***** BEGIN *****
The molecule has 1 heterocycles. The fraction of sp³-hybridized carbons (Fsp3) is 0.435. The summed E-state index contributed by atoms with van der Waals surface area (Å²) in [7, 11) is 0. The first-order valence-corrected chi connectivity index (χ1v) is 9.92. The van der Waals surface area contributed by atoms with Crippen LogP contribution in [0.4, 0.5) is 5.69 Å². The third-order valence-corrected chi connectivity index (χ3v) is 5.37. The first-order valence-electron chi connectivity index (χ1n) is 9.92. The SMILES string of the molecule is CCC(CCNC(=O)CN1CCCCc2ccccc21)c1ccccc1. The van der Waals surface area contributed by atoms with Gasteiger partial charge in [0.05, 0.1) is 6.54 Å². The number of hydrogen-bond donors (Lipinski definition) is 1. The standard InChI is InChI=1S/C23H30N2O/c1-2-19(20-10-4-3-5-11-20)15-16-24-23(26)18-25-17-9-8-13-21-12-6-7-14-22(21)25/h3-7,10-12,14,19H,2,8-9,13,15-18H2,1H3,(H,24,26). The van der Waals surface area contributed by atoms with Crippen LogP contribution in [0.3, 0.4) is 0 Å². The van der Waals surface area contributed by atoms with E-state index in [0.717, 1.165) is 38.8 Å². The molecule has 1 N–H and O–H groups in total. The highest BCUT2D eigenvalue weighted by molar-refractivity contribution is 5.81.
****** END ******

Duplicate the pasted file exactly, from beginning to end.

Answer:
The molecule has 1 heterocycles. The fraction of sp³-hybridized carbons (Fsp3) is 0.435. The summed E-state index contributed by atoms with van der Waals surface area (Å²) in [7, 11) is 0. The first-order valence-corrected chi connectivity index (χ1v) is 9.92. The van der Waals surface area contributed by atoms with Crippen LogP contribution in [0.4, 0.5) is 5.69 Å². The third-order valence-corrected chi connectivity index (χ3v) is 5.37. The first-order valence-electron chi connectivity index (χ1n) is 9.92. The SMILES string of the molecule is CCC(CCNC(=O)CN1CCCCc2ccccc21)c1ccccc1. The van der Waals surface area contributed by atoms with Gasteiger partial charge in [0.05, 0.1) is 6.54 Å². The number of hydrogen-bond donors (Lipinski definition) is 1. The standard InChI is InChI=1S/C23H30N2O/c1-2-19(20-10-4-3-5-11-20)15-16-24-23(26)18-25-17-9-8-13-21-12-6-7-14-22(21)25/h3-7,10-12,14,19H,2,8-9,13,15-18H2,1H3,(H,24,26). The van der Waals surface area contributed by atoms with Crippen LogP contribution in [0.3, 0.4) is 0 Å². The van der Waals surface area contributed by atoms with E-state index in [0.717, 1.165) is 38.8 Å². The molecule has 1 N–H and O–H groups in total. The highest BCUT2D eigenvalue weighted by molar-refractivity contribution is 5.81.